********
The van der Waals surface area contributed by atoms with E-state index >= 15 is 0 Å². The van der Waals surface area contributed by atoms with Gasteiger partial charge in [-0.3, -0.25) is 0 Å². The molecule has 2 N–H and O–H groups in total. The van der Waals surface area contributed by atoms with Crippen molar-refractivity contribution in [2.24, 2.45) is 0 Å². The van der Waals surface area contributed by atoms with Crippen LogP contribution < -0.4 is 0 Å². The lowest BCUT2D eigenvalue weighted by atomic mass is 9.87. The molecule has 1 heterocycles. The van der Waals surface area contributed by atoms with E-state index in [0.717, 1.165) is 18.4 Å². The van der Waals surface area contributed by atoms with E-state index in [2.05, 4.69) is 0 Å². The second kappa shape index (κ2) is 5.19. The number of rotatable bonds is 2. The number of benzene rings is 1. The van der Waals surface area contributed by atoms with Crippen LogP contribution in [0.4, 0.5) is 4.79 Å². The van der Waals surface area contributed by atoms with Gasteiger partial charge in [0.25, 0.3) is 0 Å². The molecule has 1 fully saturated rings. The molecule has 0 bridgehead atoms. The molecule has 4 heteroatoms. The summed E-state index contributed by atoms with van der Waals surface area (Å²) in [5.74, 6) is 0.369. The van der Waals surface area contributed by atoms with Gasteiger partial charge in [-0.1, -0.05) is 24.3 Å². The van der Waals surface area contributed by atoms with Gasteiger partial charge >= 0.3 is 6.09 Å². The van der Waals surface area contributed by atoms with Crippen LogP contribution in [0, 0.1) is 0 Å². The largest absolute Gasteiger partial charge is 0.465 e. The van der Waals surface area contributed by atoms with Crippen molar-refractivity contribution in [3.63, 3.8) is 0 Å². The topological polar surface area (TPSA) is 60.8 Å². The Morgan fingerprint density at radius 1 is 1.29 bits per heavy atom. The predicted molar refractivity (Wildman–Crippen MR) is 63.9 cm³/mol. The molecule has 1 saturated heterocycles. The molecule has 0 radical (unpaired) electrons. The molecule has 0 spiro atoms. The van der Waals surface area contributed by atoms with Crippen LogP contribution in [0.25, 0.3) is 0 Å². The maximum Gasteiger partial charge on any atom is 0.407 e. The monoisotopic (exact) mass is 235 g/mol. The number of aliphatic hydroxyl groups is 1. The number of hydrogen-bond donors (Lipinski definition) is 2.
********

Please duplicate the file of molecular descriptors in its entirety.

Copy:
The van der Waals surface area contributed by atoms with E-state index >= 15 is 0 Å². The van der Waals surface area contributed by atoms with Gasteiger partial charge in [-0.3, -0.25) is 0 Å². The molecule has 2 N–H and O–H groups in total. The van der Waals surface area contributed by atoms with Crippen molar-refractivity contribution in [2.24, 2.45) is 0 Å². The van der Waals surface area contributed by atoms with Crippen LogP contribution < -0.4 is 0 Å². The lowest BCUT2D eigenvalue weighted by atomic mass is 9.87. The molecule has 1 heterocycles. The van der Waals surface area contributed by atoms with E-state index in [0.717, 1.165) is 18.4 Å². The van der Waals surface area contributed by atoms with E-state index in [2.05, 4.69) is 0 Å². The second kappa shape index (κ2) is 5.19. The number of rotatable bonds is 2. The number of benzene rings is 1. The van der Waals surface area contributed by atoms with Crippen LogP contribution in [0.4, 0.5) is 4.79 Å². The van der Waals surface area contributed by atoms with Gasteiger partial charge in [0.25, 0.3) is 0 Å². The molecule has 1 fully saturated rings. The molecule has 0 bridgehead atoms. The molecule has 4 heteroatoms. The summed E-state index contributed by atoms with van der Waals surface area (Å²) in [5.74, 6) is 0.369. The van der Waals surface area contributed by atoms with Gasteiger partial charge in [-0.1, -0.05) is 24.3 Å². The van der Waals surface area contributed by atoms with Gasteiger partial charge >= 0.3 is 6.09 Å². The van der Waals surface area contributed by atoms with Crippen LogP contribution in [0, 0.1) is 0 Å². The largest absolute Gasteiger partial charge is 0.465 e. The van der Waals surface area contributed by atoms with Crippen molar-refractivity contribution in [3.63, 3.8) is 0 Å². The topological polar surface area (TPSA) is 60.8 Å². The Morgan fingerprint density at radius 1 is 1.29 bits per heavy atom. The predicted molar refractivity (Wildman–Crippen MR) is 63.9 cm³/mol. The molecule has 1 saturated heterocycles. The molecule has 0 radical (unpaired) electrons. The molecule has 0 spiro atoms. The van der Waals surface area contributed by atoms with Crippen LogP contribution in [0.25, 0.3) is 0 Å². The maximum Gasteiger partial charge on any atom is 0.407 e. The monoisotopic (exact) mass is 235 g/mol. The number of aliphatic hydroxyl groups is 1. The number of hydrogen-bond donors (Lipinski definition) is 2.